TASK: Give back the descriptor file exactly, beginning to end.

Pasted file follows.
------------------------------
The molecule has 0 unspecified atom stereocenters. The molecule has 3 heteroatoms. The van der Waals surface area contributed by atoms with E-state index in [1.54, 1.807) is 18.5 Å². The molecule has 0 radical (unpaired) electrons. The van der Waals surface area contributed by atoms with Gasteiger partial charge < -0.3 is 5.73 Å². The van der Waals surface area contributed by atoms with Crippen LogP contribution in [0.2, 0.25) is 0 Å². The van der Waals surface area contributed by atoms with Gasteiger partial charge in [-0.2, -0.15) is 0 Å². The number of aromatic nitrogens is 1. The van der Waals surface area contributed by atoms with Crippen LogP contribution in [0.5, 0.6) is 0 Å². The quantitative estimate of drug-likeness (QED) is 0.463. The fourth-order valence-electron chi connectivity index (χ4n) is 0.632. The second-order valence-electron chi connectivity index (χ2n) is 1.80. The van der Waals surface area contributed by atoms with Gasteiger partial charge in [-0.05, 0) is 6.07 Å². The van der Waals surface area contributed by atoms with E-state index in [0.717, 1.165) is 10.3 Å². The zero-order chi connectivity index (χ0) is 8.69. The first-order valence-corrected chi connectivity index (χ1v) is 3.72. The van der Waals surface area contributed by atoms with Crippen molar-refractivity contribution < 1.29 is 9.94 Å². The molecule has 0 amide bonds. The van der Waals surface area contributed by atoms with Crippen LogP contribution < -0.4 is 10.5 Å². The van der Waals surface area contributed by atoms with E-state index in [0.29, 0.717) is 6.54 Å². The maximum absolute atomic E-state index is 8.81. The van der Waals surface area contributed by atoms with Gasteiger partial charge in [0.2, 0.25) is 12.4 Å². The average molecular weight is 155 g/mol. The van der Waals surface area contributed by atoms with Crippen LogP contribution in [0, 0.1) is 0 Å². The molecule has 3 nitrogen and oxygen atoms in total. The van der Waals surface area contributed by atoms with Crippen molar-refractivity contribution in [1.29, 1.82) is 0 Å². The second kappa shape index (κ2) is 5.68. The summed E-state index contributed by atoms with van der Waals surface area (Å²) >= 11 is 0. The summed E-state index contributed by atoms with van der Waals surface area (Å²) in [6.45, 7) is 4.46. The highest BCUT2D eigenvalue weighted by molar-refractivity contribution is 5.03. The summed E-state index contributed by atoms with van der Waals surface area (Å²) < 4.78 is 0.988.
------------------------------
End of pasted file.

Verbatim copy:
The molecule has 0 unspecified atom stereocenters. The molecule has 3 heteroatoms. The van der Waals surface area contributed by atoms with E-state index in [1.54, 1.807) is 18.5 Å². The molecule has 0 radical (unpaired) electrons. The van der Waals surface area contributed by atoms with Gasteiger partial charge < -0.3 is 5.73 Å². The van der Waals surface area contributed by atoms with Crippen LogP contribution in [0.2, 0.25) is 0 Å². The van der Waals surface area contributed by atoms with Gasteiger partial charge in [-0.2, -0.15) is 0 Å². The number of aromatic nitrogens is 1. The van der Waals surface area contributed by atoms with Crippen LogP contribution in [0.5, 0.6) is 0 Å². The quantitative estimate of drug-likeness (QED) is 0.463. The fourth-order valence-electron chi connectivity index (χ4n) is 0.632. The second-order valence-electron chi connectivity index (χ2n) is 1.80. The van der Waals surface area contributed by atoms with Gasteiger partial charge in [-0.05, 0) is 6.07 Å². The van der Waals surface area contributed by atoms with E-state index in [0.717, 1.165) is 10.3 Å². The zero-order chi connectivity index (χ0) is 8.69. The first-order valence-corrected chi connectivity index (χ1v) is 3.72. The van der Waals surface area contributed by atoms with Crippen molar-refractivity contribution < 1.29 is 9.94 Å². The molecule has 0 amide bonds. The van der Waals surface area contributed by atoms with Crippen LogP contribution < -0.4 is 10.5 Å². The van der Waals surface area contributed by atoms with E-state index in [0.29, 0.717) is 6.54 Å². The maximum absolute atomic E-state index is 8.81. The van der Waals surface area contributed by atoms with Gasteiger partial charge in [0.2, 0.25) is 12.4 Å². The average molecular weight is 155 g/mol. The van der Waals surface area contributed by atoms with Crippen LogP contribution in [0, 0.1) is 0 Å². The molecule has 3 nitrogen and oxygen atoms in total. The van der Waals surface area contributed by atoms with Crippen molar-refractivity contribution in [1.29, 1.82) is 0 Å². The second kappa shape index (κ2) is 5.68. The summed E-state index contributed by atoms with van der Waals surface area (Å²) >= 11 is 0. The summed E-state index contributed by atoms with van der Waals surface area (Å²) in [6.45, 7) is 4.46. The highest BCUT2D eigenvalue weighted by molar-refractivity contribution is 5.03. The summed E-state index contributed by atoms with van der Waals surface area (Å²) < 4.78 is 0.988.